This Seemingly Small Explosion on the Sun Is 100,000 Miles Tall

I sometimes find that amid Hubble's glorious pictures of our galaxy, neighboring galaxies, and far off corners of the universe, our humble solar system can begin to feel very local, and with that, even a bit small.

But then you come across something that'll warp your perspective right back in the other direction, reminding you just how huge the other objects in our solar system are, at least when compared with Earth. In that vein, here's a new video from NASA's Solar Dynamics Observatory, which captured this 100,000 miles-tall solar flare on Sunday. For comparison, the *circumference* of the Earth at the equator is a little bit less than 25,000 miles. At 238,900 miles, the distance from here to the moon is a little more than twice the height of the explosion.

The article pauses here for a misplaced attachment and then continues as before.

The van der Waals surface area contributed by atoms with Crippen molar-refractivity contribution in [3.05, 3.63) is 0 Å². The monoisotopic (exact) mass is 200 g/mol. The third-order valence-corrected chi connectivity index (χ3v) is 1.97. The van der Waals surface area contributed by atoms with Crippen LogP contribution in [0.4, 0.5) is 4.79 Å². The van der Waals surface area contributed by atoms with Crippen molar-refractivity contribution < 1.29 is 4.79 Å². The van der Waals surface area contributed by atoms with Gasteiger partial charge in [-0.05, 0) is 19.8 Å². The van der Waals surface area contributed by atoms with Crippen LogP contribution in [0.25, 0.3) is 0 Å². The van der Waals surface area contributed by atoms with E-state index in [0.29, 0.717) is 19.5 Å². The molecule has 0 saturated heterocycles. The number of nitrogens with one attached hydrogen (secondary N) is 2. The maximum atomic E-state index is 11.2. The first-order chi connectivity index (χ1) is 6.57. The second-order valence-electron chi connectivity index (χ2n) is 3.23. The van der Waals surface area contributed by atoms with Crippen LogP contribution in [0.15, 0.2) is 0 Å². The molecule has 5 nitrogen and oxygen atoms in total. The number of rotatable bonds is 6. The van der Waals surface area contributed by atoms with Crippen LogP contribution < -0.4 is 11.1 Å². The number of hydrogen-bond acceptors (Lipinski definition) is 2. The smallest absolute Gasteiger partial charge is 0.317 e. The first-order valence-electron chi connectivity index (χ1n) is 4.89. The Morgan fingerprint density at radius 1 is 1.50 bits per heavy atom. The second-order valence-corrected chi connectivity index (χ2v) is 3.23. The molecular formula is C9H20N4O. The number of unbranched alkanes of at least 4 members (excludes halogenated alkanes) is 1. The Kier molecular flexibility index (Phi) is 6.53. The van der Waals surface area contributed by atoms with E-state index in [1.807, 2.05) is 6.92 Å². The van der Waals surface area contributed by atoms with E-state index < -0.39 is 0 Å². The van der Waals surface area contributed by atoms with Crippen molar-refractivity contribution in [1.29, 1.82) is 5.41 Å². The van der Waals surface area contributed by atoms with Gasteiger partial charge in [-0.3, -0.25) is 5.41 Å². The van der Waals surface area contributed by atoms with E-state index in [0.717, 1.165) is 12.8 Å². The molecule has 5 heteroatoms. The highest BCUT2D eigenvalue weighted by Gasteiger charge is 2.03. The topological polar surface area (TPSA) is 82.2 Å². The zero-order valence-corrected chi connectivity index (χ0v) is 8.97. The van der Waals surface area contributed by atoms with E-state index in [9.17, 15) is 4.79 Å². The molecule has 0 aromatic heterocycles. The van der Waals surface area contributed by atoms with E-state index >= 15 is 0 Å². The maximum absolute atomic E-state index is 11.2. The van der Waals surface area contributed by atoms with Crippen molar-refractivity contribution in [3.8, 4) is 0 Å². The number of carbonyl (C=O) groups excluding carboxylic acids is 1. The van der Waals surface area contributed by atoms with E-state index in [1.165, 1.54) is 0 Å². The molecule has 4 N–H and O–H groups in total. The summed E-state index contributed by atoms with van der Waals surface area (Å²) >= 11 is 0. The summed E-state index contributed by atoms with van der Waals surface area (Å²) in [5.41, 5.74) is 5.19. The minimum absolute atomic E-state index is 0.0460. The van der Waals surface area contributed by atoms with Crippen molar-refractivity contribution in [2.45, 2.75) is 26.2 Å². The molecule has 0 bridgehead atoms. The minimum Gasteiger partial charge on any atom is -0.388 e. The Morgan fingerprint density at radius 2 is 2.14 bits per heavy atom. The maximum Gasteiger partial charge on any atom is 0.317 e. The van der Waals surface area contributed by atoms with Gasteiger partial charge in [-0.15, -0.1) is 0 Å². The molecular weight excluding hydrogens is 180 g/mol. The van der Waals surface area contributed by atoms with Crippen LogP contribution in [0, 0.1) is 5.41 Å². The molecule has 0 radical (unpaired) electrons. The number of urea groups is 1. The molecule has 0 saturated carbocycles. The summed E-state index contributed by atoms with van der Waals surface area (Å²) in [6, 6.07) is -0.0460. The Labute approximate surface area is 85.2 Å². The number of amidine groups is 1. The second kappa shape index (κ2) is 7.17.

Presented by

Rebecca J. Rosen is a senior editor at The Atlantic, where she oversees the Business Channel. She was previously an associate editor at The Wilson Quarterly.

Join the Discussion

After you comment, click Post. If you’re not already logged in you will be asked to log in or register with Disqus.

Please note that The Atlantic's account system is separate from our commenting system. To log in or register with The Atlantic, use the Sign In button at the top of every page.

blog comments powered by Disqus

Video

A Stop-Motion Tour of New York City

A filmmaker animated hundreds of still photographs to create this Big Apple flip book

Video

The Absurd Psychology of Restaurant Menus

Would people eat healthier if celery was called "cool celery?"

Video

This Japanese Inn Has Been Open For 1,300 Years

It's one of the oldest family businesses in the world.

Video

What Happens Inside a Dying Mind?

Science cannot fully explain near-death experiences.

More in Technology

Just In